The reactions of countries in the western world have varied from being welcoming towards refugees to closing their borders outright. International Relations scholars seek to generalise the phenomenon in order to best study this major crisis and one of the best ways to do this for them is use International Relations theories. This article hoped to shed some light on how the major theories in IR would define the reactions of western states towards the refugee crisis in Syria. Based on the discussion above, it can be suggested that Liberalism and Realism would only be able to explain certain parts of the crisis as opposed to being able to view the crisis as a whole. The crisis is far to complex to fit into a didactic framework set up by these two theories, especially realism. On the other hand, Constructivism, owing to its nature of studying discourse and context, might be the best out of the three to understand the situation and that is far more important than merely explaining it. Understanding the norms and discourse would enable one to understand the situation as a whole and thus be able to work towards a solution to this very large and important crisis.




Betts, A. and Loescher, G. eds., 2011. Refugees in international relations. Oxford University Press.


Oezel, Y.,2015. Providing Security? Border Control and the Politics of Migration in the EU.


Weldes, J., Laffey, M., Gusterson, H. and Duvall, R., 1999. Introduction: constructing insecurity. Cultures of insecurity: States, communities, and the production of danger, pp.1-33.

Check out the New IPPR Podcast!

Reza Majd19 March 2018

Check out the 1st Episode of A Cup of Poli-Tea

Episode 1: UCU Strike by A Cup of Poli-tea on #SoundCloud

Link to Episode 1!



Luke Harding- How Russia Helped Trump Win the White House

Reza Majd19 March 2018

Written by: Liza Kinnear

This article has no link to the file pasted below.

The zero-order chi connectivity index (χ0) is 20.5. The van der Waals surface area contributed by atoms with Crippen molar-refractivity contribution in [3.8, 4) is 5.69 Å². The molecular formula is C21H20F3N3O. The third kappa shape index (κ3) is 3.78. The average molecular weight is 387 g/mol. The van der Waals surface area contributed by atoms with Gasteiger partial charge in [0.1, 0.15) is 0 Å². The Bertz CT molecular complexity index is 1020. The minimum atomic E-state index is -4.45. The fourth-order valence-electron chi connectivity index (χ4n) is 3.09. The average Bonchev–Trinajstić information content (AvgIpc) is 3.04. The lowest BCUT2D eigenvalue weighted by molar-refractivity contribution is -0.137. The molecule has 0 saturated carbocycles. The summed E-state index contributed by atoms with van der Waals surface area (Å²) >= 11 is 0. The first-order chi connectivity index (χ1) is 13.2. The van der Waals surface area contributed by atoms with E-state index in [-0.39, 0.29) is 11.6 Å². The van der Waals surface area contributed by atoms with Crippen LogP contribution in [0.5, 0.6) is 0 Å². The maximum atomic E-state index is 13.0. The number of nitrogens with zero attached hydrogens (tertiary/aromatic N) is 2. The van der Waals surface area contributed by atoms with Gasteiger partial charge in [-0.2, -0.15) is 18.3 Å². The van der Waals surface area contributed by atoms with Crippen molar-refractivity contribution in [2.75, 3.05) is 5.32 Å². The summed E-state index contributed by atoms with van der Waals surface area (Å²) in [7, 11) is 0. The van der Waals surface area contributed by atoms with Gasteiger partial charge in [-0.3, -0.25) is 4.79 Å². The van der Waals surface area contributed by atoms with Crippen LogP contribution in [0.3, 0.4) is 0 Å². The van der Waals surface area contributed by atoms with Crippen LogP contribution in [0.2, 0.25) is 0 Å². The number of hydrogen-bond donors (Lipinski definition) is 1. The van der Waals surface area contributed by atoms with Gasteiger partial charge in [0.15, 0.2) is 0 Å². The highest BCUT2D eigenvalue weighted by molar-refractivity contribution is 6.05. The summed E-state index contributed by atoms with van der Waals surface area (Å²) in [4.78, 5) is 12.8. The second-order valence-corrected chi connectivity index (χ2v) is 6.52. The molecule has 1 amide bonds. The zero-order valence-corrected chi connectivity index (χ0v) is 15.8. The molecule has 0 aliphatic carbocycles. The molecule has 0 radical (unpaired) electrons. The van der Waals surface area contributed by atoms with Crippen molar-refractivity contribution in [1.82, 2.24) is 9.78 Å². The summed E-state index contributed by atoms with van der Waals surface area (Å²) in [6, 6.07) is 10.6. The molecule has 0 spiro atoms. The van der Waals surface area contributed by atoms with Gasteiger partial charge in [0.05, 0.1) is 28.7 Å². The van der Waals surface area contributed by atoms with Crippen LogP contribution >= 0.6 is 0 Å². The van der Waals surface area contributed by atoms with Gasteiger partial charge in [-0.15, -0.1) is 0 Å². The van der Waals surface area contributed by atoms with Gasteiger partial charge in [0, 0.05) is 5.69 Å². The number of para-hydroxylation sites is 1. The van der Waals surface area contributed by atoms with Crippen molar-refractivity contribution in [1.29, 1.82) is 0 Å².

Disclaimer: This blog post solely reflects the opinion of the author and should not be taken to represent the general views of IPPR’s management team or those of fellow authors

Luke Harding, author of “Collusion: Secret Meetings, Dirty Money, and How Russia Helped Donald Trump Win,” lived and worked in Moscow, Russia as a foreign correspondent for The Guardian from 2007-2011.



Luke Harding, a foreign correspondent working for The Guardian, gave a talk at UCL on February 8th. Since working in Moscow between 2007 and 2011, Harding has become well-known for his reporting on Russian affairs- perhaps driven recently by his unceremonious expulsion from Russia in 2011. That year, Harding released “Mafia State: How One Reporter Became an Enemy of the Brutal New Russia,” shedding light on his experiences living in Russia and his eventual eviction from the country. The talk, however, covered a more recent scandal, and was premised on Harding’s latest book- “Collusion: Secret Meetings, Dirty Money, and How Russia Helped Donald Trump Win.”

The talk detailed Harding’s life in Moscow, which illuminated his stance on the alleged Russia-Trump collusion before the 2016 US election. Harding spent much of the talk focusing on Russian KGB (now FSB) scare tactics, which he argued played a major role in Trump’s rise to power. To explain the plausibility of this collusion, Harding insisted that we must go back many years- to Trump’s first visit to Russia in 1987. At this time, the Soviet government invited Trump to visit Moscow on an all-expenses-paid trip. “The people who arranged this were Intourist [the Soviet Union’s official state travel agency],” however according to Harding, it was considered common knowledge that the agency was essentially run by the KGB. Harding went on to suggest that this demonstrates long-term Russian interest in Trump, with leaked papers revealing why Trump might originally have become a person of interest- there was a need at the time to recruit Americans. A KGB personality questionnaire that was circulated around the agency highlighted the need to find people who matched certain characteristics. The KGB were looking for someone “vain, ambitious, narcissistic, adulterous… and Trump ticked every box”.